W3C home > Mailing lists > Public > public-webtiming@w3.org > June 2015

Re: Observing state and changes

From: Njaal Borch <njaal.borch@norut.no>
Date: Thu, 11 Jun 2015 16:35:52 +0200
Message-ID: <CAOc996setYxmyMeo8Yx_AL2XCeC6HMYgbjN3O0UV877ALC7MVg@mail.gmail.com>
To: Francois Daoust <fd@w3.org>
Cc: Ingar Mæhlum Arntzen <ingar.arntzen@gmail.com>, public-webtiming@w3.org
I hope someone actually can shed some light on this, as frankly, I can't
see how not creating a local event object asynchronously could be much of
an optimization on anything.  In particular as the trade off is that
complexity will rise for pretty much *all users* of stuff like Shared

In particular, most use of timing objects likely need to handle changes to
the timing object (polling is an option, but not a very nice one).  Thus,
everyone should support asynchronous events.  Not providing the initial
event (or state) will therefore add complexity in pretty much all code
using the timing object.  Not only by doing a check, but it will also
require you to register to a "readystatechange" event to figure out when
you can query for timing state.  So instead of one simple:

myTimingObject.addEventListener("change", functon(e) { do something});

one also needs
myTimingObject.addEventListener("readystatechange", function() {
  if readystate is appropriate readyness {
    create new event;
    emit event;

So we add code and create special cases to handling this, in pretty much
*every case*.  Now THAT has got to be an anti-pattern if ever I saw one. :-)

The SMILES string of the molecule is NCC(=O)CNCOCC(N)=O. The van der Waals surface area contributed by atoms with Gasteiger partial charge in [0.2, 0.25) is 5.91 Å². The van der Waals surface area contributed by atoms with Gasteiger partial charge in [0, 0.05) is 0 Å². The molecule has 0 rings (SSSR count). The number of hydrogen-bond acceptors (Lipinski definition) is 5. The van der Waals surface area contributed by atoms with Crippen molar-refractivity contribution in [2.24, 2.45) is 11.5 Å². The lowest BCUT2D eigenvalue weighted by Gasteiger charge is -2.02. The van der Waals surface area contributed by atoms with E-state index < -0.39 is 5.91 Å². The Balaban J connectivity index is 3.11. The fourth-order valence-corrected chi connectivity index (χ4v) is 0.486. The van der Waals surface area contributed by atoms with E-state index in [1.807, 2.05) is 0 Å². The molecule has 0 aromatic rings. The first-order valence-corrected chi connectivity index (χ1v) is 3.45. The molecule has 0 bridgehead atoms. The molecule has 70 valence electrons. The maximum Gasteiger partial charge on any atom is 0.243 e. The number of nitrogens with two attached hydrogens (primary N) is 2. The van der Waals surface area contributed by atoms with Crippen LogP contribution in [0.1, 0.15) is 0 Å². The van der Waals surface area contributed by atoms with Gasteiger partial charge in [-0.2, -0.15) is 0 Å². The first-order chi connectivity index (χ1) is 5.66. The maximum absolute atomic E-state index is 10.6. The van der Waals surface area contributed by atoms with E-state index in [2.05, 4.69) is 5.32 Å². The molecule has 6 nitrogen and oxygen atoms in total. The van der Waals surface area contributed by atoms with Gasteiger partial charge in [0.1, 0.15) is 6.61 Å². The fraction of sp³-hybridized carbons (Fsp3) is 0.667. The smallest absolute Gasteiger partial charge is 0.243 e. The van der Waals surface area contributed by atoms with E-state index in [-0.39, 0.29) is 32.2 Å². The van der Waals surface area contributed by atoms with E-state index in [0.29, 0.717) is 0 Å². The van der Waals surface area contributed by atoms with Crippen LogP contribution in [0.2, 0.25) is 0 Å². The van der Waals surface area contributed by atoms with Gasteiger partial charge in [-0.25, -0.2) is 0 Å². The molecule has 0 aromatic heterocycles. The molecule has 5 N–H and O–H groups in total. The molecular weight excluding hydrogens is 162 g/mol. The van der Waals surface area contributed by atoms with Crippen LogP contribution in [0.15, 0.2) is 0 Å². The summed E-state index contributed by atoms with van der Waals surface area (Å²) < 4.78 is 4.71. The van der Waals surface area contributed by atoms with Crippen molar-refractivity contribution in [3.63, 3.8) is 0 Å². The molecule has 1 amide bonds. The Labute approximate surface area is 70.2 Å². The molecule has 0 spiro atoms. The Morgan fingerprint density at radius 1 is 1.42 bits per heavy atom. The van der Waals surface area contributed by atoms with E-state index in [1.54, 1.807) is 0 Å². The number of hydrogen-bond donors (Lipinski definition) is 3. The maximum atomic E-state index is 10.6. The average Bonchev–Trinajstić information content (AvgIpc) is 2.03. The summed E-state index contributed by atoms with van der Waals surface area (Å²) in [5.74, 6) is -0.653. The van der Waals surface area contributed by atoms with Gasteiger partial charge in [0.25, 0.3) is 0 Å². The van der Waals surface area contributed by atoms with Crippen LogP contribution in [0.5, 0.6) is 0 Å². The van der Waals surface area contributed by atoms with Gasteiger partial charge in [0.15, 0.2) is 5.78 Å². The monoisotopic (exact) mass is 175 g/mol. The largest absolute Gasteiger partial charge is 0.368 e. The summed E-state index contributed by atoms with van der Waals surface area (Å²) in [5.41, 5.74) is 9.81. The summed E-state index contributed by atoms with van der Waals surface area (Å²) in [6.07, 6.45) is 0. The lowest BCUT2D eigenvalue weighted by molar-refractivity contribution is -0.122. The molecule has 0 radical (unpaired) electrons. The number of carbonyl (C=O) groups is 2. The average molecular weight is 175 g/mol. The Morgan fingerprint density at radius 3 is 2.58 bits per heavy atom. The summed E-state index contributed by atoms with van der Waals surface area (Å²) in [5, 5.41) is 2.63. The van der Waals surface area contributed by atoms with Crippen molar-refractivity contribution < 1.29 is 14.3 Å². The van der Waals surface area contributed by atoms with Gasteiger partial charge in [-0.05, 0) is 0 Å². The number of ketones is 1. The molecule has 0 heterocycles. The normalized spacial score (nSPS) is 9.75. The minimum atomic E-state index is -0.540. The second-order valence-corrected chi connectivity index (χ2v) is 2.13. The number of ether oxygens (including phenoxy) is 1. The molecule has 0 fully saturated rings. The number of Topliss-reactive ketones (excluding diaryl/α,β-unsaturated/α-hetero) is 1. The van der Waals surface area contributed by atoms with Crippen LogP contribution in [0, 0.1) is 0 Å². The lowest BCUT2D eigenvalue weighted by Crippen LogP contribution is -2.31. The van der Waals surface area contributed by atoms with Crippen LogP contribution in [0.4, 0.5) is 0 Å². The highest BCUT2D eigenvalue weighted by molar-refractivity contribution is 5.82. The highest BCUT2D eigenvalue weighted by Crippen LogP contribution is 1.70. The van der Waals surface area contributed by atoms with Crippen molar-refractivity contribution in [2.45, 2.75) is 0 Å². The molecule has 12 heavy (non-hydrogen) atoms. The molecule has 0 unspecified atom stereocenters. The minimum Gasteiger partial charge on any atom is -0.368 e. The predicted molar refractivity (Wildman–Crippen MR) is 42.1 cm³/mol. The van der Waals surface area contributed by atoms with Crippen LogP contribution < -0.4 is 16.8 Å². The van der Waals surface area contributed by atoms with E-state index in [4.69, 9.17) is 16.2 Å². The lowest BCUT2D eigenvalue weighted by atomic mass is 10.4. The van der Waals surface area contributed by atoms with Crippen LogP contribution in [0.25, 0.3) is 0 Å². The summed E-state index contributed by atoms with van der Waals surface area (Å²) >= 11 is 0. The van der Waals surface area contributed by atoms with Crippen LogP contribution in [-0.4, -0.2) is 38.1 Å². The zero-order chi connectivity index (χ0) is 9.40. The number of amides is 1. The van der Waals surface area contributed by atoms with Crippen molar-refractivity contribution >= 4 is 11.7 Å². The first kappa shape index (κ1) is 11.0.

Just as a small digression - the track element does the same thing - you
must register to cue changes (emitted while playing over them), but you get
nothing on skips and have to manually hook up to the driving clock for
changes and process the list of active cues.  Lots of code and mental
processing to work around a very simple construct in my opinion.


Dr. Njål Borch
Senior researcher
Norut Tromsø, Norway

On 11 June 2015 at 15:58, Francois Daoust <fd@w3.org> wrote:

> On 2015-06-11 15:06, Ingar Mæhlum Arntzen wrote:
>> Francois
>> "implementers do not want the action of registering an event handler to
>> have the side effect of possibly creating an event, in other words to
>> have any impact on the stream of events that will be generated"
>> I think this statement must really be restricted to *synchronous*
>> creation of events. I find it hard imagine that an event created
>>   *asynchronously* by handler register can have unwanted side-effects,
>> as from the perspective of the consumer the situation is
>> indistinguishable from a situation where an extra event is created
>> asynchronously for any other reason. The only issue I can see is if
>> consuming software somehow depends on timestamps in the event stream,
>> and the "lateness" of the replayed event is not correctly reflected.
> Again, the only side effect that I hear people want to avoid is the
> creation of the event in itself, not the side-effects that this event might
> have. Perhaps someone on this list can chime in and provide the rationale
> that I do not have :)
>> Also, we are not suggesting to silently abuse the well defined semantics
>> of IEventListener, but rather to define a new event interface say
>> "IStateEventListener" where this semantic is well specified.
>> However, as this is not *critical* to the timing model - I'm reluctantly
>> ok with dropping the proposal (for now) and go on with the regular
>> eventing model.
> This why I suggest to focus on use cases. If this constructs proves
> extremely useful to enable useful scenarios, then I think it's ok to use it
> in the spec, restricting it to certain types of events to start with, for
> instance not for readyState changes but for a possible events stream that
> would come from the online timing service.
> Francois.
Received on Thursday, 11 June 2015 14:36:20 UTC

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